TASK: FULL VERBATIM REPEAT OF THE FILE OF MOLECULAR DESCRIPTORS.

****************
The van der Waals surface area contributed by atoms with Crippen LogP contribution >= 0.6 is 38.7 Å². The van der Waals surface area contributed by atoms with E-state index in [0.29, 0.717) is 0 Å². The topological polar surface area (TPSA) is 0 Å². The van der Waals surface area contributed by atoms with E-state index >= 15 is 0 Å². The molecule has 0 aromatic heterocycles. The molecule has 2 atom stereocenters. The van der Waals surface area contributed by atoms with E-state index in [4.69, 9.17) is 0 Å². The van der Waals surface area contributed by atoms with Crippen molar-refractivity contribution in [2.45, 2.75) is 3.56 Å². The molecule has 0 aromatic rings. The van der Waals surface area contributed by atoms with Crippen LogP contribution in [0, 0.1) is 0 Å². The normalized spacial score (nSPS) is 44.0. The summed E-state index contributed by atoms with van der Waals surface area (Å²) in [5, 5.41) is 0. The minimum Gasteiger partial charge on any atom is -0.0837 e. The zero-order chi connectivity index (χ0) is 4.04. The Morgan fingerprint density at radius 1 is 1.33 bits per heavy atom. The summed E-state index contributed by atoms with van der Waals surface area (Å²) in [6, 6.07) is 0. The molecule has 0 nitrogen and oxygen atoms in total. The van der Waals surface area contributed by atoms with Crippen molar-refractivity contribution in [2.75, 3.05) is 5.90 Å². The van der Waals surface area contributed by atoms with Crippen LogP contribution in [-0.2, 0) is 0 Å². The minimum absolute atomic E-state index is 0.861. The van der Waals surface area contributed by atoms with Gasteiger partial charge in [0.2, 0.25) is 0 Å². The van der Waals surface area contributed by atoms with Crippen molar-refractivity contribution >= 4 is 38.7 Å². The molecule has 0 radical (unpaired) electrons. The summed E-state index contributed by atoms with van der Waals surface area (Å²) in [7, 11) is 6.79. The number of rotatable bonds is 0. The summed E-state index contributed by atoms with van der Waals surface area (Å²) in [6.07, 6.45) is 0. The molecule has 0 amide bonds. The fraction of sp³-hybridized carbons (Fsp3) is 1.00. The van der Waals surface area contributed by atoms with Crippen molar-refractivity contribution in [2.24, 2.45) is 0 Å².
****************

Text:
The van der Waals surface area contributed by atoms with Crippen LogP contribution >= 0.6 is 38.7 Å². The van der Waals surface area contributed by atoms with E-state index in [0.29, 0.717) is 0 Å². The topological polar surface area (TPSA) is 0 Å². The van der Waals surface area contributed by atoms with E-state index >= 15 is 0 Å². The molecule has 0 aromatic heterocycles. The molecule has 2 atom stereocenters. The van der Waals surface area contributed by atoms with E-state index in [4.69, 9.17) is 0 Å². The van der Waals surface area contributed by atoms with Crippen molar-refractivity contribution in [2.45, 2.75) is 3.56 Å². The molecule has 0 aromatic rings. The van der Waals surface area contributed by atoms with Crippen LogP contribution in [0, 0.1) is 0 Å². The normalized spacial score (nSPS) is 44.0. The summed E-state index contributed by atoms with van der Waals surface area (Å²) in [5, 5.41) is 0. The minimum Gasteiger partial charge on any atom is -0.0837 e. The zero-order chi connectivity index (χ0) is 4.04. The Morgan fingerprint density at radius 1 is 1.33 bits per heavy atom. The summed E-state index contributed by atoms with van der Waals surface area (Å²) in [6, 6.07) is 0. The molecule has 0 nitrogen and oxygen atoms in total. The van der Waals surface area contributed by atoms with Crippen molar-refractivity contribution in [2.75, 3.05) is 5.90 Å². The van der Waals surface area contributed by atoms with Crippen LogP contribution in [-0.2, 0) is 0 Å². The minimum absolute atomic E-state index is 0.861. The van der Waals surface area contributed by atoms with Gasteiger partial charge in [0.2, 0.25) is 0 Å². The van der Waals surface area contributed by atoms with Crippen molar-refractivity contribution >= 4 is 38.7 Å². The molecule has 0 radical (unpaired) electrons. The summed E-state index contributed by atoms with van der Waals surface area (Å²) in [7, 11) is 6.79. The number of rotatable bonds is 0. The summed E-state index contributed by atoms with van der Waals surface area (Å²) in [6.07, 6.45) is 0. The molecule has 0 amide bonds. The fraction of sp³-hybridized carbons (Fsp3) is 1.00. The van der Waals surface area contributed by atoms with Crippen molar-refractivity contribution in [2.24, 2.45) is 0 Å².